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Marriage and Power: Age at first marriage and spousal age gap in Lesser Developed Countries

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Author Info

  • Sarah Carmichael

Abstract

This paper examines age at first marriage for women and spousal age gap as an indicator for female agency from 1950 until 2005. Using a dataset of 77 LDCs this paper seeks to explore which variables determine differences at a country level in marriage patterns. We look at the influence of urbanisation, education, percentage population of Muslim faith, and family type. We find that education is key in determining at what age women marry, having as would be expected a positive effect on age at first marriage and depressing spousal age gap. Urbanisation is significant, with a positive effect on age and negative on spousal age gap, although the effect is not very large. The percentage Muslim variable depresses female age at first marriage and increases spousal age gap but only when family type is not controlled for. The initially strong negative effect of percentage population Muslim over the period under consideration on age of first marriage has decreased, which raises some interesting questions about the role of Islam in female empowerment.

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File URL: http://www.cgeh.nl/sites/default/files/WorkingPapers/CGEH.WP_.No15.Carmichael.pdf
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Bibliographic Info

Paper provided by Utrecht University, Centre for Global Economic History in its series Working Papers with number 0015.

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Length: 32 pages
Date of creation: Sep 2011
Date of revision:
Handle: RePEc:ucg:wpaper:0015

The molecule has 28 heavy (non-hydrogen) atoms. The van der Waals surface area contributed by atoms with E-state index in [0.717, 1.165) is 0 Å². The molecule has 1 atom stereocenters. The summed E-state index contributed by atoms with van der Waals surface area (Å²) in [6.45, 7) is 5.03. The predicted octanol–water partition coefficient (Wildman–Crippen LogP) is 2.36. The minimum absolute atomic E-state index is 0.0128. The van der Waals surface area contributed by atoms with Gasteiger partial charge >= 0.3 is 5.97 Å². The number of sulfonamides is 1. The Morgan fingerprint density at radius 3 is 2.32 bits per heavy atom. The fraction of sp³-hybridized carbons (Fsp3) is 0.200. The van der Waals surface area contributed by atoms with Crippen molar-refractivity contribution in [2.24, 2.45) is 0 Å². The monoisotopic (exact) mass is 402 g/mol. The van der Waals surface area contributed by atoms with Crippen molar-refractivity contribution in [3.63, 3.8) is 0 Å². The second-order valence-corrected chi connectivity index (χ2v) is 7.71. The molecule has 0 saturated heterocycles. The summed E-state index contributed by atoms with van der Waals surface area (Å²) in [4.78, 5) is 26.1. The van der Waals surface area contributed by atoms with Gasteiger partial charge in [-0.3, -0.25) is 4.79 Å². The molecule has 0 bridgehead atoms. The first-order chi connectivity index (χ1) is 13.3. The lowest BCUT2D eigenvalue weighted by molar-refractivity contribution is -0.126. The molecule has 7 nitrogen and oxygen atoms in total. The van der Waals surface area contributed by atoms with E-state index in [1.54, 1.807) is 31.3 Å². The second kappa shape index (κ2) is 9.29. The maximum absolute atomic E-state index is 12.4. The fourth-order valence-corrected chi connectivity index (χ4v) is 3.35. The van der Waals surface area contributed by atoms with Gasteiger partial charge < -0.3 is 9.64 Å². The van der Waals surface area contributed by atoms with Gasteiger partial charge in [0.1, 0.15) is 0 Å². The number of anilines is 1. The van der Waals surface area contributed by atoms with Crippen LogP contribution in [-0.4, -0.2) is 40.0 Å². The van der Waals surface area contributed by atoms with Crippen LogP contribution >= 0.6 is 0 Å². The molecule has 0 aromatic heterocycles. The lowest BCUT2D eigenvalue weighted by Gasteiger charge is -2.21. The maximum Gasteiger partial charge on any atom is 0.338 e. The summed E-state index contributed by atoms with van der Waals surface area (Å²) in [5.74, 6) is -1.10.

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Postal: University of Utrecht, Drift 10, The Netherlands
Web page: http://www.cgeh.nl
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Related research

Keywords: Marriage patterns; female agency; age at first marriage; spousal age gap;

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References

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  1. Gilles Duranton & Andrés Rodríguez-Pose & Richard Sandall, 2008. "Family Types and the Persistence of Regional Disparities in Europe," SERC Discussion Papers 0009, Spatial Economics Research Centre, LSE.
  2. Becker, Gary S, 1973. "A Theory of Marriage: Part I," Journal of Political Economy, University of Chicago Press, vol. 81(4), pages 813-46, July-Aug..
  3. Tine De Moor & Jan Luiten Van Zanden, 2010. "Girl power: the European marriage pattern and labour markets in the North Sea region in the late medieval and early modern period -super-1," Economic History Review, Economic History Society, vol. 63(1), pages 1-33, 02.
  4. Gary S. Becker, 1974. "A Theory of Marriage: Part II," NBER Chapters, in: Marriage, Family, Human Capital, and Fertility, pages 11-26 National Bureau of Economic Research, Inc.
  5. Jennifer Olmsted, 2005. "Gender, Aging, And The Evolving Arab Patriarchal Contract," Feminist Economics, Taylor & Francis Journals, vol. 11(2), pages 53-78.
  6. Malanima, Paolo, 2005. "Urbanisation and the Italian economy during the last millennium," European Review of Economic History, Cambridge University Press, vol. 9(01), pages 97-122, April.
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Cited by:
  1. Julia Anna Matz, 2011. "Productivity, Rank and Returns in Polygamy," The Institute for International Integration Studies Discussion Paper Series iiisdp390, IIIS, revised Jul 2012.

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